Review: Glendalough Wild Botanical Gin
England and Scotland are home to some of the biggest gin brands in the world. But what about that smaller island just off their western coast? Irish distillers have actually been busy churning out a variety of gins in recent years, including the Glendalough Distillery in County Wicklow, just south of Dublin. Their Wild Botanical Gin is made in the trendy “new wave” style and highlights a variety of botanicals found in the distillery’s backyard including heather, ox eye daisy, and watermint. According to the website, these local botanicals are sustainably foraged and used within hours of collection in the distillation process, some going into the still directly while others are put into the gin basket. Distilling is done in small batches without any automation. Clearly a lot of creativity and care is taken in production. And the result?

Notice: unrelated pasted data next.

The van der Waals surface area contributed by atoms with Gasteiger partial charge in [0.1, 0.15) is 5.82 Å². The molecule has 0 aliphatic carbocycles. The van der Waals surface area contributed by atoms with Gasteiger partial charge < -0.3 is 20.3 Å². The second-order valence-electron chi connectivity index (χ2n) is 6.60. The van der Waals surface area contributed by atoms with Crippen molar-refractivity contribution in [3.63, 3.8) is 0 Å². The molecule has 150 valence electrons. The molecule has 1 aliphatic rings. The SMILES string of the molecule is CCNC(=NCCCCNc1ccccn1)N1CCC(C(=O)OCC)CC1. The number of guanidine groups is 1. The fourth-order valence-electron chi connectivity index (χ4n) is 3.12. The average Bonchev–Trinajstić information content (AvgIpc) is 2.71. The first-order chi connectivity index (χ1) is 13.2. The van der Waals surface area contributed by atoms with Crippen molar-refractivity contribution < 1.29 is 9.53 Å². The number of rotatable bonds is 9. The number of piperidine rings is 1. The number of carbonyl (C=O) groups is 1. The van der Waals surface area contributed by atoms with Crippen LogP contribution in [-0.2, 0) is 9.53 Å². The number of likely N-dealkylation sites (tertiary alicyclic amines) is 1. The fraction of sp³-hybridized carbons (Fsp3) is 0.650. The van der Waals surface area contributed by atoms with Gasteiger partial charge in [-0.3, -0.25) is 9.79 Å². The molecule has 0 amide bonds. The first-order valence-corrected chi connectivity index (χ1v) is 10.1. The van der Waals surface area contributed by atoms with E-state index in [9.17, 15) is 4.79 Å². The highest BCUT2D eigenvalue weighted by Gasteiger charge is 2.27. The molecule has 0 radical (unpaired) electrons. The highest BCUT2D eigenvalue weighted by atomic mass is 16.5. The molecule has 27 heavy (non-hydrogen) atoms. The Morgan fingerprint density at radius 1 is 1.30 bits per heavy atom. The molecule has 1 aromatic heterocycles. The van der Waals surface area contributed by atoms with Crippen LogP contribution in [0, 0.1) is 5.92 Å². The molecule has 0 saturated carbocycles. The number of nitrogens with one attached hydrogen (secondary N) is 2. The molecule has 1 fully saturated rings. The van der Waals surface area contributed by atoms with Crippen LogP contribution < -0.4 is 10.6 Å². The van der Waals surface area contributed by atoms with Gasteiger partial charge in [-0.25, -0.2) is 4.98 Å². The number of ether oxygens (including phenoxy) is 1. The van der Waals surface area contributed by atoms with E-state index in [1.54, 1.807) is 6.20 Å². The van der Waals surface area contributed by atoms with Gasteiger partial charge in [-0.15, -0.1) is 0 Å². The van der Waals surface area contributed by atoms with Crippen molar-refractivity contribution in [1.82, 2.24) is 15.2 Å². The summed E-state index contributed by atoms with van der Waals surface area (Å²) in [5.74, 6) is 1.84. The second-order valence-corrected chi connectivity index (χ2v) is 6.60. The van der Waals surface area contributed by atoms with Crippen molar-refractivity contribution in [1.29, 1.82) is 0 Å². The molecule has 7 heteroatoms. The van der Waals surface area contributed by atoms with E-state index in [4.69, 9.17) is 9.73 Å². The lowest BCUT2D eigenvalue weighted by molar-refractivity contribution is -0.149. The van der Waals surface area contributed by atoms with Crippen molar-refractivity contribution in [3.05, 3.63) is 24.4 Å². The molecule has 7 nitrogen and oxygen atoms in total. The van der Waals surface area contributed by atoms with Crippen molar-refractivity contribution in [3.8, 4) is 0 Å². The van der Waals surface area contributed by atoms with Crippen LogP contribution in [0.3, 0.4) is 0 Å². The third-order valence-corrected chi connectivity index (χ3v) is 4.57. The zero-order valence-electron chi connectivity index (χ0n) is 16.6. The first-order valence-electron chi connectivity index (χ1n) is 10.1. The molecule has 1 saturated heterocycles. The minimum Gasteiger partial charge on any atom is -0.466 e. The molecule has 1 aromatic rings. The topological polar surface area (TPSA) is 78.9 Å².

The nose on Glendalough’s Wild Botanical Gin is unlike most gins I’ve encountered. There’s the expected pine forest note from the juniper, but it never sharpens, staying soft and almost buttery. Despite a touch of lemondrop and lime zest, it remains consistently earthy with wet grass and muddled mint rounding out the aroma. The palate is initially a bit more traditional with a light, peppery heat and an early burst of sweet pine sap. As with the nose, there’s no juniper bite, and in short order almost no juniper trace at all. In its place is lemon squeeze and honeydew melon balanced with lightly floral notes and bright wintergreen.
Many so-called “new wave” gins try very hard to bury the juniper or distract from it. Glendalough instead achieves a unique balance of flavors, and while that nuance could perhaps use a few additional proof to stand up in a Gin and Tonic, it nevertheless rivals some of the better UK gins out there.